The Pyeongchang Games isn’t the only occasion for Canada to compete on the international stage these days. According to a global survey released on Tuesday, the Canadian passport strengthened modestly against its travel document rivals last year.

The Passport Index, compiled by Montreal-based financial firm Arton Capital, measures the number of nations where each passport guarantees visa-free travel. Canada’s passport ranked fifth, up from sixth last year. The jump puts Canadian travel access on par with the U.S., Switzerland and Ireland.

Five countries waived visa requirements for Canadian passport holders in 2017, boosting Canada’s visa-free score to 158. Canada sat in sixth place in both 2016 and 2015.

South Korea jumped to the top of the latest ranking with visa-free access to 162 countries, tying last year’s winner, Singapore (162). Germany and Japan were close runners-up with 161. Denmark, Sweden, Finland, Italy, France, and Spain placed third with 160. Luxembourg, Norway, the Netherlands, Belgium, Austria, Portugal, and the U.K. took fourth place with 159.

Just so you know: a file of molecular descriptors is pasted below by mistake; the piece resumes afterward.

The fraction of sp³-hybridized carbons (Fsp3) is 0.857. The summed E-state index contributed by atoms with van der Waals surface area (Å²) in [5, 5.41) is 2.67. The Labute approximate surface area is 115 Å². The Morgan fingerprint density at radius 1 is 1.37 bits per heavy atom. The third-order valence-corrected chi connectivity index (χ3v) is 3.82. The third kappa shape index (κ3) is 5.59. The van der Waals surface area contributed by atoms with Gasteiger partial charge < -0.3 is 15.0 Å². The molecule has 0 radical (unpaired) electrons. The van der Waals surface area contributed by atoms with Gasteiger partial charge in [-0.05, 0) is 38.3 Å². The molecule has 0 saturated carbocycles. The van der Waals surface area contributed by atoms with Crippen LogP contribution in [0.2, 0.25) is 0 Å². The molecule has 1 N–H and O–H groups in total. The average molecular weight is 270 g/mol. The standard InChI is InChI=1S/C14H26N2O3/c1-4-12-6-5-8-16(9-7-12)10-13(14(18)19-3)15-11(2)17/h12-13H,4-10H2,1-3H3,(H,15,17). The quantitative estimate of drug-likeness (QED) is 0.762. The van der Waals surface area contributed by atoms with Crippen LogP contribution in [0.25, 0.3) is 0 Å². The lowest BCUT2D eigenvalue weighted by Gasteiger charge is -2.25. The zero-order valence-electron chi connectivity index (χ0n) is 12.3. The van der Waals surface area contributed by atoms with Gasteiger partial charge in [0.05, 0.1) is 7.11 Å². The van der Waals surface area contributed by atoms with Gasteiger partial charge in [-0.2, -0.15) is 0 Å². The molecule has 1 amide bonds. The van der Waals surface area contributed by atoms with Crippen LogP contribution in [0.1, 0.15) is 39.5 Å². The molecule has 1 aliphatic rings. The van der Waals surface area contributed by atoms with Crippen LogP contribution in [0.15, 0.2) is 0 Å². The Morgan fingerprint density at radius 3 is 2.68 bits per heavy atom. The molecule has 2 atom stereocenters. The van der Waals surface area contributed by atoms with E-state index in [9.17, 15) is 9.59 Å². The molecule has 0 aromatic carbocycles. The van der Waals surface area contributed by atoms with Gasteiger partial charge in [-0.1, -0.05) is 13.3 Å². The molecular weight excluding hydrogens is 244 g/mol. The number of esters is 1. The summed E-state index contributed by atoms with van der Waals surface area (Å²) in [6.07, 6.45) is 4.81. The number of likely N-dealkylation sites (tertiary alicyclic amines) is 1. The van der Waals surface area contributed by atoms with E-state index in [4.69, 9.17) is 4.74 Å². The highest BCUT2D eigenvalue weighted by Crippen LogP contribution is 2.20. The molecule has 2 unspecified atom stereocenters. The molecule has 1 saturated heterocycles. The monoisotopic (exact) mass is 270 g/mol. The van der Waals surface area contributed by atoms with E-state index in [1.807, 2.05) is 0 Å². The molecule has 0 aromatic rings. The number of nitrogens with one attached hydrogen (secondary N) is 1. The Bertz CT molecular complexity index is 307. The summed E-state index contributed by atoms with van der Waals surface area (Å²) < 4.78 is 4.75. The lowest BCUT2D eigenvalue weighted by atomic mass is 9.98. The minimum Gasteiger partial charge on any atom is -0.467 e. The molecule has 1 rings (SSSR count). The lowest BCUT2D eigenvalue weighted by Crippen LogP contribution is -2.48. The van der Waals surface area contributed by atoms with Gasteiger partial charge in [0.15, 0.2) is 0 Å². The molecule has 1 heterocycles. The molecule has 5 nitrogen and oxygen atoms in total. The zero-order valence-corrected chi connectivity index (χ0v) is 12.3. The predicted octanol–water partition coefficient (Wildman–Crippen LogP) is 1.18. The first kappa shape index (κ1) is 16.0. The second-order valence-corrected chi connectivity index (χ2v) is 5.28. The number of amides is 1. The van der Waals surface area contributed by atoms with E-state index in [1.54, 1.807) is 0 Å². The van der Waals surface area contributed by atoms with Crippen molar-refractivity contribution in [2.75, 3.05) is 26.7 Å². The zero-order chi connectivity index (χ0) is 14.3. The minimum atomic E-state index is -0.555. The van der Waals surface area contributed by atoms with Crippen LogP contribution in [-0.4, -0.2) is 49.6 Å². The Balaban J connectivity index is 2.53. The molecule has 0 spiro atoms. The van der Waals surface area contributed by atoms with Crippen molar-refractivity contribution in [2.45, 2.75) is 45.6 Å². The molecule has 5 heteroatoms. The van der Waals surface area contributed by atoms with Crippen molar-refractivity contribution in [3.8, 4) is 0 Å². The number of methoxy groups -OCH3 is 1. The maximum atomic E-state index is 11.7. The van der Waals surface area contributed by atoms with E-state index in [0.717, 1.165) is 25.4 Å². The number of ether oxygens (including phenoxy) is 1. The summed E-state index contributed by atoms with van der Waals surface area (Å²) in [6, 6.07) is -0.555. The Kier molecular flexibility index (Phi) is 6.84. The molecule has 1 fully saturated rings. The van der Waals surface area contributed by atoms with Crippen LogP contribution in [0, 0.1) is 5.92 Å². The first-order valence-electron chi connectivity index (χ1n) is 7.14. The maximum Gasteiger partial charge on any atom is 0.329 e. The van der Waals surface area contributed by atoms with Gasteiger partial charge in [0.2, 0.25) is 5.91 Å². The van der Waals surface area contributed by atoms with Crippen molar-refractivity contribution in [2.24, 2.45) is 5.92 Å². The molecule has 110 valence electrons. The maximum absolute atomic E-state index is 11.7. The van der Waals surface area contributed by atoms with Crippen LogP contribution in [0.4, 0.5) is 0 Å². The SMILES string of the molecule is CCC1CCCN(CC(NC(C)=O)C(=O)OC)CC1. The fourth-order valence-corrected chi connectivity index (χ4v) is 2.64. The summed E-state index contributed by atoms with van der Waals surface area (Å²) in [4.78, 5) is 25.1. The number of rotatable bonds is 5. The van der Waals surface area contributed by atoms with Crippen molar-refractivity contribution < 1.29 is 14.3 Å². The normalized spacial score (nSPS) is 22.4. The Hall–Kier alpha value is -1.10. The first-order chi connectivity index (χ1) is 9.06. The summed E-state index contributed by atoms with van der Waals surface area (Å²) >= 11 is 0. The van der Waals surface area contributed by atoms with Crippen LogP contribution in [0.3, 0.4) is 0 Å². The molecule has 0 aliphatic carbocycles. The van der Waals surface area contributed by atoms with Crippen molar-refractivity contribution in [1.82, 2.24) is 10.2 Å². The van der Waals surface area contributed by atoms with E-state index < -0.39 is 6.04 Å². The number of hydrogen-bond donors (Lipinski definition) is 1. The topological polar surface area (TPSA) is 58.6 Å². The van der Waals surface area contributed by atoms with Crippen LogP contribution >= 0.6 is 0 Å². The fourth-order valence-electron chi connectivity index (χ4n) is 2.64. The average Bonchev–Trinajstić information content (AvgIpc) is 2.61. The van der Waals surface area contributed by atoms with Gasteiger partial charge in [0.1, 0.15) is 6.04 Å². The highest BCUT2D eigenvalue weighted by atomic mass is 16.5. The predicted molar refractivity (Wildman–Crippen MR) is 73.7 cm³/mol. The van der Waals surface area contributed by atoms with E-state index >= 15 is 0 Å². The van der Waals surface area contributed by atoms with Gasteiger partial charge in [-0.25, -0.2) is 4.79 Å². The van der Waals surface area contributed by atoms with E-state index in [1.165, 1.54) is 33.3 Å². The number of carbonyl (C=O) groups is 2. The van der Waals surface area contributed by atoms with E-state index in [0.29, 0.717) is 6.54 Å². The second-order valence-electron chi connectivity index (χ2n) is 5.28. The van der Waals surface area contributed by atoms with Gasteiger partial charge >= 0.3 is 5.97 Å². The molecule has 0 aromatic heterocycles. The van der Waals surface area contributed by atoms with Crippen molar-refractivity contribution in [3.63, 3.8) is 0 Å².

European countries, particularly Germany, have historically dominated the list. Arton Capital’s analysts took note of a recent foray of Asian nations into the top tiers of the ranking.

“We are currently seeing not one but two Asian countries with the most powerful passports in the world,” Arton Capital founder Armand Arton wrote in a release accompanying the data. “This is a testament to the increased global respect and trust Asian countries are commanding.”

Recent rank changes were mainly driven by Uzbekistan granting visa-free access to South Korea and Singapore, as well as recent adjustments to visa policies in Somalia, the analysts noted.

Afghanistan (26), Iraq (29), Pakistan (30), Syria (33), and Somalia (34) rounded out the bottom of the list.